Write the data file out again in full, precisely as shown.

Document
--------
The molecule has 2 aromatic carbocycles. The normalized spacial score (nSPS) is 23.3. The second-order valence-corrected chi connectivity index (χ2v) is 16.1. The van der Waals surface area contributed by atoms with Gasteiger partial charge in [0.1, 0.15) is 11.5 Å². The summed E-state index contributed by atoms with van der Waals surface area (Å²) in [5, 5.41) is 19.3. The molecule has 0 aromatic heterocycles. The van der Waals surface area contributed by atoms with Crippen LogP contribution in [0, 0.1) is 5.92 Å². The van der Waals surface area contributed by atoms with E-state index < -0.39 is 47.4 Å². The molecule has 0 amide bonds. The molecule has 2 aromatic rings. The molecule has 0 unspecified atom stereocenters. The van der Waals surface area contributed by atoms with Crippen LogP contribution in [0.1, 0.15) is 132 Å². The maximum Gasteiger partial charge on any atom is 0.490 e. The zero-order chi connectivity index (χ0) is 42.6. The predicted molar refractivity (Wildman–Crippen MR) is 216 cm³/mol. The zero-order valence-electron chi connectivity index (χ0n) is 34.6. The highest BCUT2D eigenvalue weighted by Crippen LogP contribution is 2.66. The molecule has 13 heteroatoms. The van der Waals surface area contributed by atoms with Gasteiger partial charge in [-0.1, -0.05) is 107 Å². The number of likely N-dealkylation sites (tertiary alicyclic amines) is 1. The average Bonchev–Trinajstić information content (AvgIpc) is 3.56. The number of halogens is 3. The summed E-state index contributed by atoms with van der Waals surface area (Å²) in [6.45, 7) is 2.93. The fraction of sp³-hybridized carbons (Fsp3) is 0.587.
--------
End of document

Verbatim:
The molecule has 2 aromatic carbocycles. The normalized spacial score (nSPS) is 23.3. The second-order valence-corrected chi connectivity index (χ2v) is 16.1. The van der Waals surface area contributed by atoms with Gasteiger partial charge in [0.1, 0.15) is 11.5 Å². The summed E-state index contributed by atoms with van der Waals surface area (Å²) in [5, 5.41) is 19.3. The molecule has 0 aromatic heterocycles. The van der Waals surface area contributed by atoms with Crippen LogP contribution in [0, 0.1) is 5.92 Å². The van der Waals surface area contributed by atoms with E-state index < -0.39 is 47.4 Å². The molecule has 0 amide bonds. The molecule has 2 aromatic rings. The molecule has 0 unspecified atom stereocenters. The van der Waals surface area contributed by atoms with Crippen LogP contribution in [0.1, 0.15) is 132 Å². The maximum Gasteiger partial charge on any atom is 0.490 e. The zero-order chi connectivity index (χ0) is 42.6. The predicted molar refractivity (Wildman–Crippen MR) is 216 cm³/mol. The zero-order valence-electron chi connectivity index (χ0n) is 34.6. The highest BCUT2D eigenvalue weighted by Crippen LogP contribution is 2.66. The molecule has 13 heteroatoms. The van der Waals surface area contributed by atoms with Gasteiger partial charge in [-0.1, -0.05) is 107 Å². The number of likely N-dealkylation sites (tertiary alicyclic amines) is 1. The average Bonchev–Trinajstić information content (AvgIpc) is 3.56. The number of halogens is 3. The summed E-state index contributed by atoms with van der Waals surface area (Å²) in [6.45, 7) is 2.93. The fraction of sp³-hybridized carbons (Fsp3) is 0.587.